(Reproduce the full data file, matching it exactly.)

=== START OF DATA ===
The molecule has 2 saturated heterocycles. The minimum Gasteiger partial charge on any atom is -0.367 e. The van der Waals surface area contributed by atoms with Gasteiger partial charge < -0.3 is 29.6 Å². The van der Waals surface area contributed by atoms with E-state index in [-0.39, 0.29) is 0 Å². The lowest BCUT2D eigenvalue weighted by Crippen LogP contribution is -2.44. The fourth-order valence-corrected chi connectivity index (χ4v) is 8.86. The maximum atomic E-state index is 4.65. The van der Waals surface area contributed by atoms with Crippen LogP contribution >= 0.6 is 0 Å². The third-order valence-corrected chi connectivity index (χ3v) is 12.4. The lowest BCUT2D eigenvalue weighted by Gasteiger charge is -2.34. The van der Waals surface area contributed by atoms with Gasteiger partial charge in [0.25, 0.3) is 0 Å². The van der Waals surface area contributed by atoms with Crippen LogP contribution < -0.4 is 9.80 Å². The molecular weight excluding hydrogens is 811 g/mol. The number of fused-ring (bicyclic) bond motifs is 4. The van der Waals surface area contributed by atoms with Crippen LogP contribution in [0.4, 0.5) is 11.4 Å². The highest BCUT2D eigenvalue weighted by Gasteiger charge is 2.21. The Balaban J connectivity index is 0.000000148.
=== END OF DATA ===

The molecule has 2 saturated heterocycles. The minimum Gasteiger partial charge on any atom is -0.367 e. The van der Waals surface area contributed by atoms with Gasteiger partial charge < -0.3 is 29.6 Å². The van der Waals surface area contributed by atoms with E-state index in [-0.39, 0.29) is 0 Å². The lowest BCUT2D eigenvalue weighted by Crippen LogP contribution is -2.44. The fourth-order valence-corrected chi connectivity index (χ4v) is 8.86. The maximum atomic E-state index is 4.65. The van der Waals surface area contributed by atoms with Crippen LogP contribution >= 0.6 is 0 Å². The third-order valence-corrected chi connectivity index (χ3v) is 12.4. The lowest BCUT2D eigenvalue weighted by Gasteiger charge is -2.34. The van der Waals surface area contributed by atoms with Gasteiger partial charge in [0.25, 0.3) is 0 Å². The van der Waals surface area contributed by atoms with Crippen LogP contribution < -0.4 is 9.80 Å². The molecular weight excluding hydrogens is 811 g/mol. The number of fused-ring (bicyclic) bond motifs is 4. The van der Waals surface area contributed by atoms with Crippen LogP contribution in [0.4, 0.5) is 11.4 Å². The highest BCUT2D eigenvalue weighted by Gasteiger charge is 2.21. The Balaban J connectivity index is 0.000000148.